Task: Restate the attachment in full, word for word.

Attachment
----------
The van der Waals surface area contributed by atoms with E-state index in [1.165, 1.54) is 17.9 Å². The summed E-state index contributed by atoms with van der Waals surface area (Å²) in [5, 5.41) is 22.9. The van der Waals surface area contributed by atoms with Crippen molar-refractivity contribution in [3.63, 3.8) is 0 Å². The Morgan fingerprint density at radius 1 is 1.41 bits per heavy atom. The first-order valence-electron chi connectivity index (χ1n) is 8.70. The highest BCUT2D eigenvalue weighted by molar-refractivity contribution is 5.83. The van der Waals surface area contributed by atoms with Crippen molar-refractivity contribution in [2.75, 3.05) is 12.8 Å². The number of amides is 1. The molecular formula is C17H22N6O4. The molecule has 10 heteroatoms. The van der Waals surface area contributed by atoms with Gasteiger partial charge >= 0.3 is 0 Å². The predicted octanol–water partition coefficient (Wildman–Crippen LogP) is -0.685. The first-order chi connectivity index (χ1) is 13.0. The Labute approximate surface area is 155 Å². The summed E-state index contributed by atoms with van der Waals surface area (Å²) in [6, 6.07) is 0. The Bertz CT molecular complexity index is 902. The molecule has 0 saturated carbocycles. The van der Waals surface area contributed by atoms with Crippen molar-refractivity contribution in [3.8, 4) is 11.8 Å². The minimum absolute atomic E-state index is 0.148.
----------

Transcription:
The van der Waals surface area contributed by atoms with E-state index in [1.165, 1.54) is 17.9 Å². The summed E-state index contributed by atoms with van der Waals surface area (Å²) in [5, 5.41) is 22.9. The van der Waals surface area contributed by atoms with Crippen molar-refractivity contribution in [3.63, 3.8) is 0 Å². The Morgan fingerprint density at radius 1 is 1.41 bits per heavy atom. The first-order valence-electron chi connectivity index (χ1n) is 8.70. The highest BCUT2D eigenvalue weighted by molar-refractivity contribution is 5.83. The van der Waals surface area contributed by atoms with Crippen molar-refractivity contribution in [2.75, 3.05) is 12.8 Å². The number of amides is 1. The molecular formula is C17H22N6O4. The molecule has 10 heteroatoms. The van der Waals surface area contributed by atoms with Gasteiger partial charge >= 0.3 is 0 Å². The predicted octanol–water partition coefficient (Wildman–Crippen LogP) is -0.685. The first-order chi connectivity index (χ1) is 13.0. The Labute approximate surface area is 155 Å². The summed E-state index contributed by atoms with van der Waals surface area (Å²) in [6, 6.07) is 0. The Bertz CT molecular complexity index is 902. The molecule has 0 saturated carbocycles. The van der Waals surface area contributed by atoms with Crippen molar-refractivity contribution in [3.8, 4) is 11.8 Å². The minimum absolute atomic E-state index is 0.148.